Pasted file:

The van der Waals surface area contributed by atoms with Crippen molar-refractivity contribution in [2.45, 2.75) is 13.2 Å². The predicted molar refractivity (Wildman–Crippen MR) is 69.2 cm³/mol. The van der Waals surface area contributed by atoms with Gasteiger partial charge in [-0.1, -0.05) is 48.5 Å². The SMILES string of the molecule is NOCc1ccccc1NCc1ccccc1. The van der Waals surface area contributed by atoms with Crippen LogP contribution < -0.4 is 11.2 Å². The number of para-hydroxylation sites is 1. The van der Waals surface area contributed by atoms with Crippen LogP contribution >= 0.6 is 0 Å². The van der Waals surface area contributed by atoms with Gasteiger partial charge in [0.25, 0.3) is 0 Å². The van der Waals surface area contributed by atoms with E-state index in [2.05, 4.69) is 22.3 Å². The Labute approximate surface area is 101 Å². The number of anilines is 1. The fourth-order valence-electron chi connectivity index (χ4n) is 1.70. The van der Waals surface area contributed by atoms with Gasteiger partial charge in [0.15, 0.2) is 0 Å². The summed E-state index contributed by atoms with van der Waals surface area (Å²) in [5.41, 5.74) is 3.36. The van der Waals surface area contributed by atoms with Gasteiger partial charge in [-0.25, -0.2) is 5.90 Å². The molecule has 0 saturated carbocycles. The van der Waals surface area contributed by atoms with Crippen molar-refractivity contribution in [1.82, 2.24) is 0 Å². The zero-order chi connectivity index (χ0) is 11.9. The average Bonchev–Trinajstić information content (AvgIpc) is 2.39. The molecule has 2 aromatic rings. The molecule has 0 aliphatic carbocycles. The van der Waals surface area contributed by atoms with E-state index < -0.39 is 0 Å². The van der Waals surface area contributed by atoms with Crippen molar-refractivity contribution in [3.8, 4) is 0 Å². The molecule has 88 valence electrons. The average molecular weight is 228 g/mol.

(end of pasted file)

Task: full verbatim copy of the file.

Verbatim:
The van der Waals surface area contributed by atoms with Crippen molar-refractivity contribution in [2.45, 2.75) is 13.2 Å². The predicted molar refractivity (Wildman–Crippen MR) is 69.2 cm³/mol. The van der Waals surface area contributed by atoms with Gasteiger partial charge in [-0.1, -0.05) is 48.5 Å². The SMILES string of the molecule is NOCc1ccccc1NCc1ccccc1. The van der Waals surface area contributed by atoms with Crippen LogP contribution < -0.4 is 11.2 Å². The number of para-hydroxylation sites is 1. The van der Waals surface area contributed by atoms with Crippen LogP contribution >= 0.6 is 0 Å². The van der Waals surface area contributed by atoms with Gasteiger partial charge in [0.25, 0.3) is 0 Å². The van der Waals surface area contributed by atoms with E-state index in [2.05, 4.69) is 22.3 Å². The Labute approximate surface area is 101 Å². The number of anilines is 1. The fourth-order valence-electron chi connectivity index (χ4n) is 1.70. The van der Waals surface area contributed by atoms with Gasteiger partial charge in [0.15, 0.2) is 0 Å². The summed E-state index contributed by atoms with van der Waals surface area (Å²) in [5.41, 5.74) is 3.36. The van der Waals surface area contributed by atoms with Gasteiger partial charge in [-0.25, -0.2) is 5.90 Å². The molecule has 0 saturated carbocycles. The van der Waals surface area contributed by atoms with Crippen molar-refractivity contribution in [1.82, 2.24) is 0 Å². The zero-order chi connectivity index (χ0) is 11.9. The average Bonchev–Trinajstić information content (AvgIpc) is 2.39. The molecule has 2 aromatic rings. The molecule has 0 aliphatic carbocycles. The van der Waals surface area contributed by atoms with E-state index < -0.39 is 0 Å². The van der Waals surface area contributed by atoms with Crippen molar-refractivity contribution in [3.8, 4) is 0 Å². The molecule has 88 valence electrons. The average molecular weight is 228 g/mol.